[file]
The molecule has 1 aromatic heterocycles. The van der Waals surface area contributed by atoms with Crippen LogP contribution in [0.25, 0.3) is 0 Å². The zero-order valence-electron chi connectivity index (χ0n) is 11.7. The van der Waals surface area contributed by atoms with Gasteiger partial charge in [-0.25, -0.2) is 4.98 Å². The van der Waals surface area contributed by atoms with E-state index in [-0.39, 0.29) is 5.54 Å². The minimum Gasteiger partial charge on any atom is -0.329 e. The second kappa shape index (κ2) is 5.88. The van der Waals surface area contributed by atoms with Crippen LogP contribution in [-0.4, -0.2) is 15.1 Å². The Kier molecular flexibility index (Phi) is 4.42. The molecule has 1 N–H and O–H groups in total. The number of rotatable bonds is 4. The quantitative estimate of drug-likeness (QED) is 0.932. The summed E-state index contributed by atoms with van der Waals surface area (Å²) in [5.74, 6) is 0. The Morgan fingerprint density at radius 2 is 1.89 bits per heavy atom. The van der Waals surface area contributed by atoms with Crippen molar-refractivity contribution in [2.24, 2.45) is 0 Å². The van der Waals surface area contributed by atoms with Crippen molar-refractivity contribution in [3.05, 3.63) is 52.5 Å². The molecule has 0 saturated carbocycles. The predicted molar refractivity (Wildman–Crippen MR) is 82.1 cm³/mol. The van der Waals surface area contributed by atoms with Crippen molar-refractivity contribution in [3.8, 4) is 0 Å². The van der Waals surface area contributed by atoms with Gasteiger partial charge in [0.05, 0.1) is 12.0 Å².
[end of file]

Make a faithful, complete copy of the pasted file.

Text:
The molecule has 1 aromatic heterocycles. The van der Waals surface area contributed by atoms with Crippen LogP contribution in [0.25, 0.3) is 0 Å². The zero-order valence-electron chi connectivity index (χ0n) is 11.7. The van der Waals surface area contributed by atoms with Gasteiger partial charge in [-0.25, -0.2) is 4.98 Å². The van der Waals surface area contributed by atoms with E-state index in [-0.39, 0.29) is 5.54 Å². The minimum Gasteiger partial charge on any atom is -0.329 e. The second kappa shape index (κ2) is 5.88. The van der Waals surface area contributed by atoms with Crippen LogP contribution in [-0.4, -0.2) is 15.1 Å². The Kier molecular flexibility index (Phi) is 4.42. The molecule has 1 N–H and O–H groups in total. The number of rotatable bonds is 4. The quantitative estimate of drug-likeness (QED) is 0.932. The summed E-state index contributed by atoms with van der Waals surface area (Å²) in [5.74, 6) is 0. The Morgan fingerprint density at radius 2 is 1.89 bits per heavy atom. The van der Waals surface area contributed by atoms with Crippen molar-refractivity contribution in [2.24, 2.45) is 0 Å². The van der Waals surface area contributed by atoms with Crippen molar-refractivity contribution in [3.05, 3.63) is 52.5 Å². The molecule has 0 saturated carbocycles. The predicted molar refractivity (Wildman–Crippen MR) is 82.1 cm³/mol. The van der Waals surface area contributed by atoms with Crippen molar-refractivity contribution in [3.8, 4) is 0 Å². The van der Waals surface area contributed by atoms with Gasteiger partial charge in [0.05, 0.1) is 12.0 Å².